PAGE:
What do you do when you are single all of sudden? Do you embrace your new found freedom? Do you enjoy sleeping in your bed alone? Or is it a tougher transition than you imagined? I think most of the divorcees I interviewed, are conflicted with how they feel about their new found independence. Overall, it was an even split between being happy to be independent or sad to be alone. You can understand why some would feel conflicted about being alone and missing their significant other. I feel that way after a break-up, I can’t imagine how it must feel when you split from a spouse. Some of my friends say, “Who needs a man? I have enough stress in my life.” It’s not a matter of needing, but it can be “nice to have.” Sometimes you just need to get your flirt on, and enjoy someone else’s company that doesn’t require a squeaky toy or another viewing of the movie “Frozen.” Others are working on themselves, letting the cards fall where they may to make sure they are ready to open themselves up to, dare, I say, another relationship or marriage. Do they still believe in love? The answers were mixed. A few have lost faith and feel there are no happy endings. I can relate to that, but I do hope they find it again. It seems that most have shifted their belief to finding happiness where they can and working on themselves so that they are open to a better relationship. Dating is different now for most of them, especially those with children, but they make time when they want to make time. It’s all in how you balance your schedule to ensure you have enough time for your family and work. Also, be it fate or destiny, whatever you believe in, you have to be open to meeting new people. If you close yourself off from the world, you may miss out on many of life’s golden opportunities. A lesson I need to remember.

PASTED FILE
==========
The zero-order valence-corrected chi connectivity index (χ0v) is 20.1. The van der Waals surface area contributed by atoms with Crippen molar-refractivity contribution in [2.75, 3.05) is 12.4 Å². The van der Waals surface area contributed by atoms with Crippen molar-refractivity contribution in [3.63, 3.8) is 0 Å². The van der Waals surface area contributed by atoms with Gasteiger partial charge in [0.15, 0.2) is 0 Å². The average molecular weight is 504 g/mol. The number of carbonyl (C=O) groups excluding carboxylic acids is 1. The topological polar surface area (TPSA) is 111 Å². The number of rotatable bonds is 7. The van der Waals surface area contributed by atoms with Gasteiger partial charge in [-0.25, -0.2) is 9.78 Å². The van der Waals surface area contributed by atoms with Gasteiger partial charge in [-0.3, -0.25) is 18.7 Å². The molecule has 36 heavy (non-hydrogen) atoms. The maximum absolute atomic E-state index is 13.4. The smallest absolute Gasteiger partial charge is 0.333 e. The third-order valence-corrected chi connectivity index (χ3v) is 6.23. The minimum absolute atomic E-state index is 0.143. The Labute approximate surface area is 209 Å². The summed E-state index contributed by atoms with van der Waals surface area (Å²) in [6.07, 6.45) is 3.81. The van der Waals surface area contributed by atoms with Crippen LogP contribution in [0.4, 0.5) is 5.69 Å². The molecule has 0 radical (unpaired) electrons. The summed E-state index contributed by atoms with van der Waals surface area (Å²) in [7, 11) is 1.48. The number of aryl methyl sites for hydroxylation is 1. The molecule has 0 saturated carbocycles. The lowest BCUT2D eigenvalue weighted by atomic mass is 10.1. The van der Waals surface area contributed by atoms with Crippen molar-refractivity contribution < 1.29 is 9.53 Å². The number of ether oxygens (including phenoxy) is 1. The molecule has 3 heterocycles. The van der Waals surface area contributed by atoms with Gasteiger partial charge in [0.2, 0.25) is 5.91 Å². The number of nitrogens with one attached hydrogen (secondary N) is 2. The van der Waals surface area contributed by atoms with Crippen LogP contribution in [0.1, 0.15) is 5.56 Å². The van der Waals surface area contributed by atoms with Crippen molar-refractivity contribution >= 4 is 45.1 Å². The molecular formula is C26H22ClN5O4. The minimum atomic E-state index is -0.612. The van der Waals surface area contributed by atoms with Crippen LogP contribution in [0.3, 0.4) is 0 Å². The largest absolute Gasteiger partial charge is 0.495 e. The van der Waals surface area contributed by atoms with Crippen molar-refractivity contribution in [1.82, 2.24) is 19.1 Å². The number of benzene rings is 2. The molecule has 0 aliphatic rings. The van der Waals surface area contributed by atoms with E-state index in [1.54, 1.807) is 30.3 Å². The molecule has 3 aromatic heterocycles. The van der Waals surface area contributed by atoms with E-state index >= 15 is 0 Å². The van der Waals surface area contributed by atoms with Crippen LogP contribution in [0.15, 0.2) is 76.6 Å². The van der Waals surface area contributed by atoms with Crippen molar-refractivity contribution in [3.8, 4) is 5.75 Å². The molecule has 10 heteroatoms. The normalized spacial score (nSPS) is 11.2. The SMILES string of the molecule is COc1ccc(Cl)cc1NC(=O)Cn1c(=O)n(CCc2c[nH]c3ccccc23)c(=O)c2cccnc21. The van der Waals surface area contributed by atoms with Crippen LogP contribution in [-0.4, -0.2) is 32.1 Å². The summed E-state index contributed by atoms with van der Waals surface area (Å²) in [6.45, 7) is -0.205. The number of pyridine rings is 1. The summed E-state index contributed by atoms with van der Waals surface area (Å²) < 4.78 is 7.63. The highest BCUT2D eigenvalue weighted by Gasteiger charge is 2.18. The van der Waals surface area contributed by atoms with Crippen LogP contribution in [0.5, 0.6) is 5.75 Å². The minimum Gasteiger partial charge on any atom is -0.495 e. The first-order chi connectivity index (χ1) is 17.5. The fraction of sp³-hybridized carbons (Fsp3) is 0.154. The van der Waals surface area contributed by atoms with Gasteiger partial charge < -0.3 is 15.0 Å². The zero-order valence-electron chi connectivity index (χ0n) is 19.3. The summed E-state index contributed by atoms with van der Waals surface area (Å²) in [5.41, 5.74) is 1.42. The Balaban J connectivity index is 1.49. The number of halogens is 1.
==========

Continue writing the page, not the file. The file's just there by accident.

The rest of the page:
The consensus was that they broke the news of their divorce or split as a couple to their child or children. They made sure to tell them how much they both loved them and that it was better if Mom and Dad (Mommy and Daddy) lived apart. However, some didn’t have that option of a united front and although their child or children are adapting, they didn’t get the opportunity to have both parents present to break the news. Heartbreaking! Children are so vulnerable and absorb so much. I’ve seen the impact on a few, and it’s tough. When children are young, they don’t fully understand and may act out because they miss the other parent when he or she is not around. Or they want so much to see the other parent, they suggest that they their parents get back together or move in together so they can be around both parents. That’s understandable; they don’t understand the complexities that lead to this new life change. They just want their home back. A seamless transition is not always possible, but shielding them from the aggravation and frustration you have towards your ex-spouse is crucial. You are their rock, their touchstone. Most of those interviewed say their children have adjusted but have their moments. It is best to let them vent, reassure them that they are loved unconditionally, and let them get their feelings out. Most of my female friends have full custody of their children with little to no support from their ex-husbands. Some share custody 50/50 with a team parenting style which is the ideal situation for most. It’s rare you hear about a man who has full custody. As one of my friends once told me, “oh, that is never the case.” Surprise! I found one. His focus is on the well being of his children to ensure they have stability, do well in school and follow their interests. That’s the way it should be and kudos to him. By allowing your children to communicate openly and having them know that there is a safe place to land speaks volumes!